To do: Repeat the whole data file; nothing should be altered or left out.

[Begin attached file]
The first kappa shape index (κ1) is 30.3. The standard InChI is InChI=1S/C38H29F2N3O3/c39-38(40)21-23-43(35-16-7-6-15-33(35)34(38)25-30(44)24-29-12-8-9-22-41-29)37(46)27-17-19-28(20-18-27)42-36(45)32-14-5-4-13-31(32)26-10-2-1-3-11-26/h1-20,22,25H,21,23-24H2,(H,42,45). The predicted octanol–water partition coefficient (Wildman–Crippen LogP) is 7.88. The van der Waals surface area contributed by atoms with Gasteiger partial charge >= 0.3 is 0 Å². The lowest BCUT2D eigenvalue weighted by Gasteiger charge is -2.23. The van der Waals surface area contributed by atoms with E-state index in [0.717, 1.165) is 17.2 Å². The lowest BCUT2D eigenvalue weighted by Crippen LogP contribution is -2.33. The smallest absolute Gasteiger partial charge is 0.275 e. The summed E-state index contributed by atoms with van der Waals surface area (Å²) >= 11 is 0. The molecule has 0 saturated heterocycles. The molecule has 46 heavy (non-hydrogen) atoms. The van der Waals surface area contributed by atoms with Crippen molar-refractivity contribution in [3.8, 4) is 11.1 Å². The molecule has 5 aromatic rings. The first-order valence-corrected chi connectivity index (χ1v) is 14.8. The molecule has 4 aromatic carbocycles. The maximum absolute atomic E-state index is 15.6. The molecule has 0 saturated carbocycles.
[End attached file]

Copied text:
The first kappa shape index (κ1) is 30.3. The standard InChI is InChI=1S/C38H29F2N3O3/c39-38(40)21-23-43(35-16-7-6-15-33(35)34(38)25-30(44)24-29-12-8-9-22-41-29)37(46)27-17-19-28(20-18-27)42-36(45)32-14-5-4-13-31(32)26-10-2-1-3-11-26/h1-20,22,25H,21,23-24H2,(H,42,45). The predicted octanol–water partition coefficient (Wildman–Crippen LogP) is 7.88. The van der Waals surface area contributed by atoms with Gasteiger partial charge >= 0.3 is 0 Å². The lowest BCUT2D eigenvalue weighted by Gasteiger charge is -2.23. The van der Waals surface area contributed by atoms with E-state index in [0.717, 1.165) is 17.2 Å². The lowest BCUT2D eigenvalue weighted by Crippen LogP contribution is -2.33. The smallest absolute Gasteiger partial charge is 0.275 e. The summed E-state index contributed by atoms with van der Waals surface area (Å²) >= 11 is 0. The molecule has 0 saturated heterocycles. The molecule has 46 heavy (non-hydrogen) atoms. The van der Waals surface area contributed by atoms with Crippen molar-refractivity contribution in [3.8, 4) is 11.1 Å². The molecule has 5 aromatic rings. The first-order valence-corrected chi connectivity index (χ1v) is 14.8. The molecule has 4 aromatic carbocycles. The maximum absolute atomic E-state index is 15.6. The molecule has 0 saturated carbocycles.